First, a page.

Open Access Mandates: Ensuring Compliance 2012-05-21


Use the link to access the interview with an NIH spokesperson. The topic is introduced as follows: “Three years ago, I wondered aloud how we should judge the success of an Open Access (OA) mandate. In particular, I wondered what level of compliance it was reasonable to expect a mandate to attain, and pointed out that OA advocates believe it is possible to achieve a 70% compliance rate within two years, if the mandate is compulsory. It is therefore striking that, although the Wellcome Trust has had a compulsory mandate in place since 2006, The Times Higher Education reported in March that the Trust is still only achieving a 55% compliance rate. As a result, The Times Higher added, Wellcome’s head of digital services Robert Kiley wants to get tough on those who do not comply. The current situation, said Kiley, is ‘simply not acceptable’. Elsewhere, Nature reported that of the 55% of researchers who comply with Wellcome’s mandate, 85% do so by means of Gold OA. One benefit of Gold OA, presumably, is that the author can hope to pass responsibility for compliance over to the publisher. While this does require paying a Gold OA fee, the Trust will pay this fee for the researcher. However, that 85% figure might seem to suggest that authors are more reluctant to comply with a mandate than some assume. In my 2009 blog post I also reported that when, in 2008, the US National Institutes of Health (NIH) upgraded its request that researchers deposit their published papers into PubMed Central (PMC) into a requirement, compliance accelerated to 49% by the end of the year (from 19%). In order to establish what level of compliance the NIH is achieving today, I contacted its Office of Extramural Research (ORE). Below is the (slightly edited) transcript of the email conversation I had, which was split over a number of emails. The upshot is that the NIH is now achieving 75% compliance.  This invites a question: Why is NIH proving more successful in achieving compliance than the Wellcome Trust? Here are some quick thoughts: [1] NIH is the largest public funder of medical research in the world, and so perhaps has greater authority than the Wellcome Trust [2] NIH has been more proactive in ensuring compliance [3] Where the Wellcome Trust insists that any embargo imposed by a publisher is no longer than six months, the NIH still permits embargoes to be up to 12 months (so perhaps publishers are more willing to post NIH-funded papers in PMC?) ... One thing I find noteworthy is that, while the NIH clearly takes a close interest in compliance levels, it does not collect statistics on enforcement actions. With the growth in compliance now apparently levelling off at NIH, this would surely be useful information — and not just for NIH itself, but also for other funders like the Wellcome Trust and Research Councils UK  (RCUK), both of whom are currently looking to beef up their open access policies...”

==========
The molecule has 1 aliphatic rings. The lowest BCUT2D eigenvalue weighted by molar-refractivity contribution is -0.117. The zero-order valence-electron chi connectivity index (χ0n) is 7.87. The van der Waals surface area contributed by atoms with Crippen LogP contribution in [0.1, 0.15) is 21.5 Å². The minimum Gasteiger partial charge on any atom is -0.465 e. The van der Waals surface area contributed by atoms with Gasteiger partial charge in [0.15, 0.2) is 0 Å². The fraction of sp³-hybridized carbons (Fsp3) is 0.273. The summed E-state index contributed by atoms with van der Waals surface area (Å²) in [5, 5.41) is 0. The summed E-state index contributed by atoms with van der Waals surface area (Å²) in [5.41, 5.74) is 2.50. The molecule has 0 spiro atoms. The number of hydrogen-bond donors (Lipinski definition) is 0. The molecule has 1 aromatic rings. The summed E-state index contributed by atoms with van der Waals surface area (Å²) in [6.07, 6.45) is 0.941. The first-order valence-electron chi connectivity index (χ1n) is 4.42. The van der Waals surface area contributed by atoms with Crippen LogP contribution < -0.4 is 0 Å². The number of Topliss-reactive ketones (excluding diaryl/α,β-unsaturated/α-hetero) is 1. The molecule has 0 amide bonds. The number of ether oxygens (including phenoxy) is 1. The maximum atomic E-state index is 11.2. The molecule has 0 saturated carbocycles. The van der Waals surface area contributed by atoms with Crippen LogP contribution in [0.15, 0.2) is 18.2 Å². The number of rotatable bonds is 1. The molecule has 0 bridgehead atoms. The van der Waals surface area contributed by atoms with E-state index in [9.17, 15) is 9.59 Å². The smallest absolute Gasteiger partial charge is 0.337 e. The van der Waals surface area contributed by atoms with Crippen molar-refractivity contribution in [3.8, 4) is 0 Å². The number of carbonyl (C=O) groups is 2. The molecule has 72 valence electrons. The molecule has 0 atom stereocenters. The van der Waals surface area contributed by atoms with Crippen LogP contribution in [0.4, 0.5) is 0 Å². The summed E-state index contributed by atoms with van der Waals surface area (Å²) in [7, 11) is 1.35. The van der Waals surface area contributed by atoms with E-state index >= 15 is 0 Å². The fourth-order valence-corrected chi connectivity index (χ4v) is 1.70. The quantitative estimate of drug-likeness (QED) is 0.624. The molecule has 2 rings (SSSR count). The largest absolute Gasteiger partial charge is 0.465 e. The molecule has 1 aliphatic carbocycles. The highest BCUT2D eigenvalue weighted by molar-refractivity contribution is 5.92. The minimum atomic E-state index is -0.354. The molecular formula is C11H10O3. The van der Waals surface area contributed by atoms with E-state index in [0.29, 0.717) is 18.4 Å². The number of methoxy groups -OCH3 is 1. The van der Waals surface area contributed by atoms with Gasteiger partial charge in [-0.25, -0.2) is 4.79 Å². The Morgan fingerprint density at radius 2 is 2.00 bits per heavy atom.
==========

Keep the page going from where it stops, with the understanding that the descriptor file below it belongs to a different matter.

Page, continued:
08/16/2012, 06:08

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Open Access Tracking Project (OATP) »

Tags: oa.npg oa.pubmed oa.business_models oa.publishers oa.licensing oa.comment oa.mandates oa.usa oa.nih oa.copyright oa.deposits oa.impact oa.preservation oa.reports oa.funders oa.fees oa.wellcome oa.rcuk oa.compliance oa.preprints oa.ostp oa.libre oa.policies oa.versions oa.journals oa.repositories



Date tagged:

05/21/2012, 17:29

Date published:

05/21/2012, 20:22